He was oppressed and afflicted, yet He did not open His mouth. He was led like a lamb to the slaughter, and as a sheep before her shearers is silent, so He did not open His mouth (Isaiah 53:7 Berean Study Bible).
I watched a video tutorial Angela Fehr posted for World Watercolor Month, which inspired me to try an abstract painting for Day 36:
The prompt for Day 37 was botanical. I attempted to try to paint an impression of these roses that I photographed at Mesa Community College’s rose garden:
On Day 38 I watched a tutorial for drawing a watermelon with watercolor pencils. My past attempts with watercolor pencils were very unsatisfactory. Even though I’d read articles on how to use them, it’s not the same as looking over someone’s shoulder and listening to the artist describe what she’s doing. Apparently, I’d not been pressing hard enough to leave enough pigment on the paper, and I’d only dribbled the water on instead of scrubbing the water with the brush. What a difference!
Every July I get frustrated with what an unpredictable surface index cards are for watercolor. The cards curl up and wrinkle where the water pools. I thought I could get around it by “preparing” the cards by taping them to a hardboard, spraying them with water, and letting them dry before painting. It didn’t work.
So I switched over to watercolor postcards. I’m justifying to myself that they count for ICAD because they’re 4 x 6 inches, the size of a large index card.
Since video tutorials have been working out well for me, I watched another one, which inspired the rest of the cards for the week.
My favorite painting for the week is the watermelon. I think it looks real. I’m excited that it’s a step forward for me, that now I know better how to use the watercolor pencils.
The tree tutorial didn’t help me as much as the others, because even though I could see what the artist was doing, hearing an explanation would have clarified it for me. I need words + the visual.
It’s not too late to jump in and participate–there are still two and a half weeks left, time enough to make 19 little artworks if you start today. It’s fun! No pressure.
Happy to provide your weekend inspiration. You’re welcome.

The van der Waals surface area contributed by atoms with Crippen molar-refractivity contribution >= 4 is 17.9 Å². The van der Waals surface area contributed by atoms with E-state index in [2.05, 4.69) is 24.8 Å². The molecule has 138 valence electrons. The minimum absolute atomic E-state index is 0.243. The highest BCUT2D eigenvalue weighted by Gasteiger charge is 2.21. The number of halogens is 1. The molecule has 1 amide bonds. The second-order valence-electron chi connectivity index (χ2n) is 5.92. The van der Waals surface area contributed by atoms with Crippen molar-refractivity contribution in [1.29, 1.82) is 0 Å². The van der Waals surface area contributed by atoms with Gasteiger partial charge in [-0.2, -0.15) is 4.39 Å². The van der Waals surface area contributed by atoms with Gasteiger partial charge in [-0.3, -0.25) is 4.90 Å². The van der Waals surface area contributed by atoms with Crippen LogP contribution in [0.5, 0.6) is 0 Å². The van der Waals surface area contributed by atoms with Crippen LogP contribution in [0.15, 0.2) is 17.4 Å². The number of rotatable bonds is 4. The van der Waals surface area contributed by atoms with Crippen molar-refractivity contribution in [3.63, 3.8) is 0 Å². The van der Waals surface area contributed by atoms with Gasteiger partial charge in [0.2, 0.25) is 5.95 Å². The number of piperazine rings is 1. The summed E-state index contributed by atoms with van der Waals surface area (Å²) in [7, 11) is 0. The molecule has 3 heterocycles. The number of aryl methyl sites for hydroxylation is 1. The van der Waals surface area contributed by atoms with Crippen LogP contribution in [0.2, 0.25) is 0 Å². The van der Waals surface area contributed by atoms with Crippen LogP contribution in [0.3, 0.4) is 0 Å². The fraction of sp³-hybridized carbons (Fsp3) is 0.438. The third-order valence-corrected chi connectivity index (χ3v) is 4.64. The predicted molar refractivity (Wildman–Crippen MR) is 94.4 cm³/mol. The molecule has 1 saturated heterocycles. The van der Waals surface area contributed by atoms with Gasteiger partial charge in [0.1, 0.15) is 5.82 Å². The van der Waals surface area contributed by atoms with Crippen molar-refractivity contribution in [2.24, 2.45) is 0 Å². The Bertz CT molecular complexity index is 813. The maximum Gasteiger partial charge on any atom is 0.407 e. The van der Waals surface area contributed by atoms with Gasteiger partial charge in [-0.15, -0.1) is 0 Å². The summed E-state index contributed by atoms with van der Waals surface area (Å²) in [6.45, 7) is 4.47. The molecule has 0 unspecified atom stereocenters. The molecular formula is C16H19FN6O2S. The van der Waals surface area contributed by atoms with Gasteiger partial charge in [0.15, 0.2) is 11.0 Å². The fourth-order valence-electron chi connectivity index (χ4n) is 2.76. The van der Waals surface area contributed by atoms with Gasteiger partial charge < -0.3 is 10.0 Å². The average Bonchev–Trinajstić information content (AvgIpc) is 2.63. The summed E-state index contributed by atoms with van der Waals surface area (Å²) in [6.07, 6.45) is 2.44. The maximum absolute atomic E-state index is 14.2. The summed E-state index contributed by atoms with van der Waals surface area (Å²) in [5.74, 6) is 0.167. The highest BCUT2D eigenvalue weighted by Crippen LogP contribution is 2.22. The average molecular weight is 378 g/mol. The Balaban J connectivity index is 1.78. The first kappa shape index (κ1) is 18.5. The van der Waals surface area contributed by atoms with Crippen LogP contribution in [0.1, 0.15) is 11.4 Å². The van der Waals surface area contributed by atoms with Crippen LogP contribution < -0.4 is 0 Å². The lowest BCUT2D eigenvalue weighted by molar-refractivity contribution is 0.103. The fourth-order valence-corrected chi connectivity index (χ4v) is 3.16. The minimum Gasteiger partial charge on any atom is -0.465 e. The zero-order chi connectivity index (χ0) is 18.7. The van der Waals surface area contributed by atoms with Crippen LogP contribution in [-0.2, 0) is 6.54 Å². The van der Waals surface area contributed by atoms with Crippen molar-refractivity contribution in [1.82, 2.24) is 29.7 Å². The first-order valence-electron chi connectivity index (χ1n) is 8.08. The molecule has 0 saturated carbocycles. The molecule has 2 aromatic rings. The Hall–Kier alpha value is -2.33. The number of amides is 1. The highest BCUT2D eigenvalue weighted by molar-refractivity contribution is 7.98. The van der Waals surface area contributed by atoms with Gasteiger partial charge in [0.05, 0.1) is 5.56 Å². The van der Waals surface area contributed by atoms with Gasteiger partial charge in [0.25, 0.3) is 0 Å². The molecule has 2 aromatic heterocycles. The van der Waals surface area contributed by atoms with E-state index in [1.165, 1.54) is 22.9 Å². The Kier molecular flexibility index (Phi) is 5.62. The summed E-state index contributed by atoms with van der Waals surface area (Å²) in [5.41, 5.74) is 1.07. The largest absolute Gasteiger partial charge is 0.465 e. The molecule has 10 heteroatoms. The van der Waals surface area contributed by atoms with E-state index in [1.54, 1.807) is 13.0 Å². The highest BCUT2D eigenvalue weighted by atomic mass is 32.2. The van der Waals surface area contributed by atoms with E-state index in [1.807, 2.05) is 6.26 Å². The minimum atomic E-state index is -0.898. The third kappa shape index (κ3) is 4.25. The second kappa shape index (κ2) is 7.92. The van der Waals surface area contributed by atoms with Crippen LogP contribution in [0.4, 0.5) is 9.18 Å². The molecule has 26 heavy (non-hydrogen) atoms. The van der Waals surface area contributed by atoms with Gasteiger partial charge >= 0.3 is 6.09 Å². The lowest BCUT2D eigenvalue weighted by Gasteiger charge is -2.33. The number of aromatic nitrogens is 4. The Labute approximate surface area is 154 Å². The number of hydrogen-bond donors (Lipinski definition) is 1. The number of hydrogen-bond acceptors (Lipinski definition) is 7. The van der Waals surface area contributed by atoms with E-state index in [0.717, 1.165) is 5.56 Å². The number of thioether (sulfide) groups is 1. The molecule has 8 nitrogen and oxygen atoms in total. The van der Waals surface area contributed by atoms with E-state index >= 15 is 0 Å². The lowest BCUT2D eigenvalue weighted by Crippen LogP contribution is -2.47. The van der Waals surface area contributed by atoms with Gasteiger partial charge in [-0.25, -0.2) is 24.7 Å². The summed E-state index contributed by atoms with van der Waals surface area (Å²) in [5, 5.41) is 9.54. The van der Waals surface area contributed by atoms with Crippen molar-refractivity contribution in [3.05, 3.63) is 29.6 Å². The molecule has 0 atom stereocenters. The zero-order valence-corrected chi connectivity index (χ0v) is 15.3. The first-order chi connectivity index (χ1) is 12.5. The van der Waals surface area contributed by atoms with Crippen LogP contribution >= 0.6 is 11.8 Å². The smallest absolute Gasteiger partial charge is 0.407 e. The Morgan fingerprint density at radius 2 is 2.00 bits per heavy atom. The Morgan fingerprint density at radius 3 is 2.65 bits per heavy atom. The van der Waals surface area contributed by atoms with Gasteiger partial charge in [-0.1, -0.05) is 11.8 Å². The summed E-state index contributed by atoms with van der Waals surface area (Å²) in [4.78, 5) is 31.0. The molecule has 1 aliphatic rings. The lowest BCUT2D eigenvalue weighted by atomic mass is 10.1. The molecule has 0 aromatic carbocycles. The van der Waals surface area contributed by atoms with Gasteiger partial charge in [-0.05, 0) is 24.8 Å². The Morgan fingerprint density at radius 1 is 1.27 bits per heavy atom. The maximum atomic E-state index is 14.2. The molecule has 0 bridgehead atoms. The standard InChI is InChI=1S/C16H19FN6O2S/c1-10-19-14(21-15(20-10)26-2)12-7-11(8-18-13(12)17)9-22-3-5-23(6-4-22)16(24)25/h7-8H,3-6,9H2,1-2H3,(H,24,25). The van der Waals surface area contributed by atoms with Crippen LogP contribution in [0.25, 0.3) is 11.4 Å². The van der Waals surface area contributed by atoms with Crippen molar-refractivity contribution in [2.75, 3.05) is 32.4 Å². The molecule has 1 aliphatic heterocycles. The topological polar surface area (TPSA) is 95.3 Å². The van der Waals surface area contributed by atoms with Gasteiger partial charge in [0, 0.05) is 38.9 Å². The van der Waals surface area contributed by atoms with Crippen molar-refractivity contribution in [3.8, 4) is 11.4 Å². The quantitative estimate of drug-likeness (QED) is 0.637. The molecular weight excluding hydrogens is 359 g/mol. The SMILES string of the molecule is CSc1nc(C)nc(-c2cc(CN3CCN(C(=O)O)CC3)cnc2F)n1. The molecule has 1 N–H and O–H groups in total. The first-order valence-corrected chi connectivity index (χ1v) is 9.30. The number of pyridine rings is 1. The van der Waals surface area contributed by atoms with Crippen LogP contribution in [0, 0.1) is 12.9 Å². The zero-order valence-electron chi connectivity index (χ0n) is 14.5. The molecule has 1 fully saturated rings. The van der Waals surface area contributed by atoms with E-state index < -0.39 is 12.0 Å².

A member of a writers’ group to which I belong woke up one morning with a fully formed story in her head. She had to do a bit of background checking to make sure some elements of the setting were accurate but the basic plot was all there. I’ve never experienced that but I have had dreams that were useful in crafting a narrative.
Dreams, they tell us come from the subconscious. Some suggest they are representative of psychological conflicts working themselves out. Others say they’re just random brain functions sorting informational experiences from the day before. A few believe they are transmissions from the supernatural. I would like to believe the latter because it would be more fun but I have my doubts.
Babies, particularly newborns sleep a lot – some as much as 20 hours per day – some even preferring sleep over food. Do they dream? Probably. Dreams occur during rem sleep. Adults have about 20% rem sleep whereas with babies it’s more like 50%. So if a baby is sleeping 16 – 20 hours a day, that’s a lot of time during which they can dream. Therefore it might be hypothesized that dreams are a means by which the brain sort itself out – establishes neural networks and that sort of thing. Parents report that babies can be pretty active when they sleep. That suggests that while they may not dream quite like adults, their dream life is possibly as real, or more real to them than waking.
Certain psychological practices make use of dreams. In one, the patient selects any character from a dream, imagines the individual sitting across from him and starts a conversation. Then the patient physically moves to the other chair and responds from the dream character’s perspective. The dialog proceeds this way and is supposed to assist in working out underlying mental problems. I don’t know if it does the latter but it’s a pretty good strategy for getting into the head of a new character whether that character originated in a dream or not.
From a writer’s perspective, one of the more useful things about dreams is that they’re unstructured. In a dream, literally anything goes. You can meet and defeat monsters. You can sustain any amount of abuse without feeling any undue pain. You can meet people from your past who have died and you can die yourself without consequences. As a result, dream images can be highly surreal and that is useful for stretching the imagination. Last night for example I met my cousin’s great grandchild. I have no idea whether a great grandchild exists in real life and consider it somewhat unlikely; nevertheless, there she was and her name was Harmony. This is not a name I would normally come up with and I certainly don’t know anyone with such a name but it sounds like one that might fit into a story.